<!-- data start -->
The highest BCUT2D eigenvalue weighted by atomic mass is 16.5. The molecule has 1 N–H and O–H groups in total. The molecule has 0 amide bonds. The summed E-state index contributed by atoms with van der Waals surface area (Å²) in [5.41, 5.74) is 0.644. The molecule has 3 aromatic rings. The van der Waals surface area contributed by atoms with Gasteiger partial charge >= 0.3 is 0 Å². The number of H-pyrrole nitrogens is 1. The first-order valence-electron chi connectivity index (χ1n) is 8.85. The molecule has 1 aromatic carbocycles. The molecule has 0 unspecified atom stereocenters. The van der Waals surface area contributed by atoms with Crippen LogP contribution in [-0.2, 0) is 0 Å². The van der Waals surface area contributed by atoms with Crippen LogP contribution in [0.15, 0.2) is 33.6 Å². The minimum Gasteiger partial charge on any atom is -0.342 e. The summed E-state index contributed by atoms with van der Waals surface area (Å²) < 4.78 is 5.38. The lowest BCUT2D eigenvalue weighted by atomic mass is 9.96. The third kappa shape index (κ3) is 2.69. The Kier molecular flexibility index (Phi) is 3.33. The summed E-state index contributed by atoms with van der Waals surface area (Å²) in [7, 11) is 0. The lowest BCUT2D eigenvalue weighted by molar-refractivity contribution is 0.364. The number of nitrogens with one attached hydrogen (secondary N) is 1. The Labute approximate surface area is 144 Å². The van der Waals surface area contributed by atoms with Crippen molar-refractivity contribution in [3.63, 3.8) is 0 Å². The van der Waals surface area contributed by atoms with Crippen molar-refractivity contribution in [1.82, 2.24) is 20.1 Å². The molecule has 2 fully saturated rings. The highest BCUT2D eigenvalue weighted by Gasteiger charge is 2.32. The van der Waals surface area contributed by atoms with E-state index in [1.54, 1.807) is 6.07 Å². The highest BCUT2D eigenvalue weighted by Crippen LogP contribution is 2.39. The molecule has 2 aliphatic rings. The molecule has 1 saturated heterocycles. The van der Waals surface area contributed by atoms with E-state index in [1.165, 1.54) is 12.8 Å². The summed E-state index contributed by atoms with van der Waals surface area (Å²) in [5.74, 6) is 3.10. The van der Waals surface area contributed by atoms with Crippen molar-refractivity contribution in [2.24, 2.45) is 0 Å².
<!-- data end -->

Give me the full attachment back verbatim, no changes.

The highest BCUT2D eigenvalue weighted by atomic mass is 16.5. The molecule has 1 N–H and O–H groups in total. The molecule has 0 amide bonds. The summed E-state index contributed by atoms with van der Waals surface area (Å²) in [5.41, 5.74) is 0.644. The molecule has 3 aromatic rings. The van der Waals surface area contributed by atoms with Gasteiger partial charge >= 0.3 is 0 Å². The number of H-pyrrole nitrogens is 1. The first-order valence-electron chi connectivity index (χ1n) is 8.85. The molecule has 1 aromatic carbocycles. The molecule has 0 unspecified atom stereocenters. The van der Waals surface area contributed by atoms with Crippen LogP contribution in [-0.2, 0) is 0 Å². The van der Waals surface area contributed by atoms with Crippen LogP contribution in [0.15, 0.2) is 33.6 Å². The minimum Gasteiger partial charge on any atom is -0.342 e. The summed E-state index contributed by atoms with van der Waals surface area (Å²) < 4.78 is 5.38. The lowest BCUT2D eigenvalue weighted by atomic mass is 9.96. The third kappa shape index (κ3) is 2.69. The Kier molecular flexibility index (Phi) is 3.33. The summed E-state index contributed by atoms with van der Waals surface area (Å²) in [7, 11) is 0. The lowest BCUT2D eigenvalue weighted by molar-refractivity contribution is 0.364. The number of nitrogens with one attached hydrogen (secondary N) is 1. The Labute approximate surface area is 144 Å². The van der Waals surface area contributed by atoms with Crippen molar-refractivity contribution in [3.63, 3.8) is 0 Å². The van der Waals surface area contributed by atoms with Crippen molar-refractivity contribution in [1.82, 2.24) is 20.1 Å². The molecule has 2 fully saturated rings. The highest BCUT2D eigenvalue weighted by Gasteiger charge is 2.32. The van der Waals surface area contributed by atoms with E-state index in [1.54, 1.807) is 6.07 Å². The highest BCUT2D eigenvalue weighted by Crippen LogP contribution is 2.39. The molecule has 2 aliphatic rings. The molecule has 1 saturated heterocycles. The van der Waals surface area contributed by atoms with E-state index in [1.165, 1.54) is 12.8 Å². The summed E-state index contributed by atoms with van der Waals surface area (Å²) in [5.74, 6) is 3.10. The van der Waals surface area contributed by atoms with Crippen molar-refractivity contribution in [2.24, 2.45) is 0 Å².